The historic 1566 Americas map by Paulo Forlani that led the Dominic Winter sale at £50,000.

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Dated 1566, this was the earliest published map showing the whole of North America. It sold at Gloucestershire auction house Dominic Winter (20/24% buyer’s premium).

Both engraved and published by Forlani, it was the first map to display America as a separate continent and the first to show the Straits of Anian, now better known as the Bering Strait that separates Russia and North America. At the same time Forlani also published La Descrittione di tutto il Peru, thus completing his cartographic coverage of the Americas.

Down Under mapped 

Among other cartographic attractions in South Cerney was an 1849 Map of the Purchased and Measured Lands, Counties, Parishes, etc. of the Melbourne & Geelong Districts that was engraved and published by Thomas Ham of Melbourne and sold by Edward Stamford.

Showing how the Melbourne and Geelong districts were divided and sold to settlers, it is known in only four institutional collections, and appears to have made no previous appearance at auction. It sold online at £3600.

Also of Australian appeal was a folding and coloured litho Chart of the Swan River, based on a survey undertaken by Captain James Sterling of the Royal Navy and ordered by the House of Commons to be printed by Hansard & Sons in 1829. Bound with copies of correspondence from the Colonial department, this was one of the first published charts of what is now Perth in Western Australia.

Land shown in yellow, the accompanying text reveals, “…is to be granted to Mr T Peel, on condition of his landing 400 Persons before the 1st November, 1829”. Two additional parcels, marked in red, were to be granted to Mr Sterling.


One of 10 aquatints from a copy of Humphry Repton’s 1794 Sketches and Hints on Landscape Gardening…, sold at £6500 by Dominic Winter. Much of the text was missing but the plates were complete with overslips.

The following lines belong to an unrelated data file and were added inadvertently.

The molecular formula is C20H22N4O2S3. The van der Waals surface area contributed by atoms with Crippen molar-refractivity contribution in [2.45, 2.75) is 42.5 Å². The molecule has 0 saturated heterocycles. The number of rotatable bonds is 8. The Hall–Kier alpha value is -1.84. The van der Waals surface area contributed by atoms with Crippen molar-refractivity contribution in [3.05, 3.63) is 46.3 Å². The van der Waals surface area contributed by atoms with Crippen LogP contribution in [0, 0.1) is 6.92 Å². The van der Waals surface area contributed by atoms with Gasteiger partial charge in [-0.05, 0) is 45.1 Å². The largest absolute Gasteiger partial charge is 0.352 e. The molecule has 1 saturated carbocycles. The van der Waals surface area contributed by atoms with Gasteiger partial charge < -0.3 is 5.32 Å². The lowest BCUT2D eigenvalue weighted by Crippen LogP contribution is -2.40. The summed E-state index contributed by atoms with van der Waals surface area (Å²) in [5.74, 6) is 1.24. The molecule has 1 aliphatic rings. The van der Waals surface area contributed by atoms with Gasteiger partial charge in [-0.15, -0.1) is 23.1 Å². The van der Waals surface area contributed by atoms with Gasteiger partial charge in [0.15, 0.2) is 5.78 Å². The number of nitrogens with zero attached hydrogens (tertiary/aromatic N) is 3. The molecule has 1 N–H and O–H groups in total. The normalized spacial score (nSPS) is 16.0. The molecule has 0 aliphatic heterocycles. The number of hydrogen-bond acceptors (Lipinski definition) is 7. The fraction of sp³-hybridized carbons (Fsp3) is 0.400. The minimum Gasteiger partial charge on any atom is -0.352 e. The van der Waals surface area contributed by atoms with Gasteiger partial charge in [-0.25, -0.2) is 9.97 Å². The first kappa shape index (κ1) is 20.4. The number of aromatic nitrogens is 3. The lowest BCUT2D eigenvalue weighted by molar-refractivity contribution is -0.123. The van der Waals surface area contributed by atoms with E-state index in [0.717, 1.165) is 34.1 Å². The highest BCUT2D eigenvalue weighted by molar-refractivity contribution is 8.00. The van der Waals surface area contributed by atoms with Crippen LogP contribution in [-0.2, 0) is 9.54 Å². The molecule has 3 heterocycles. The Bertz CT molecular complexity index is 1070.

Earlier printed works included a 1600 and first English edition of Livy’s Romane Historie…, a copy in contemporary calf gilt binding of what was the first of the “stately array of folio translations of the classics” produced by Philemon Holland. It sold at £6500.

Sold a little over the high estimate at £1400 was a 1749 first of something very different: The Governess: or, Little Female Academy. Being the History of Mrs Teachum, and her Nine Girls…

Regarded as the first novel in English specifically written for children, it was the creation of Sara Fielding, sister of the famed and pioneering English novelist, Henry Fielding.


August from Robert Furber’s Flora… of each Month of the Year c.1750 bound with Benjamin Wilkes’ Twelve New Designs of English Butterflies in a volume sold for £19,500 at Dominic Winter.

Austen expert

The late David Gilson (1936-2014) is known to all collectors of the works of Jane Austen for his exhaustive bibliography of her works, published in 1982.

A small selection of the collection he formed with his partner, Chris Viveash, was another attraction of the South Cerney sale.

Highlights included a three volume first of Mansfield Park, lacking half-titles and bound half calf in the late 19th century, which sold at £13,000.


Cards from a deck celebrating the Glorious Revolution sold for £8000 at Dominic Winter.

Playing cards from the Dudley Oliss were another of the day’s attractions and led at £8000 by a deck of late 17th or early 18th century cards featuring anti-Catholic propaganda in the manner of Francis Barlow.

Called Orange Cards, or The (Glorious) Revolution of 1688, they probably date, like other similar sets recorded, from the early 18th century with the lack of a tax stamp suggesting a date before 1711.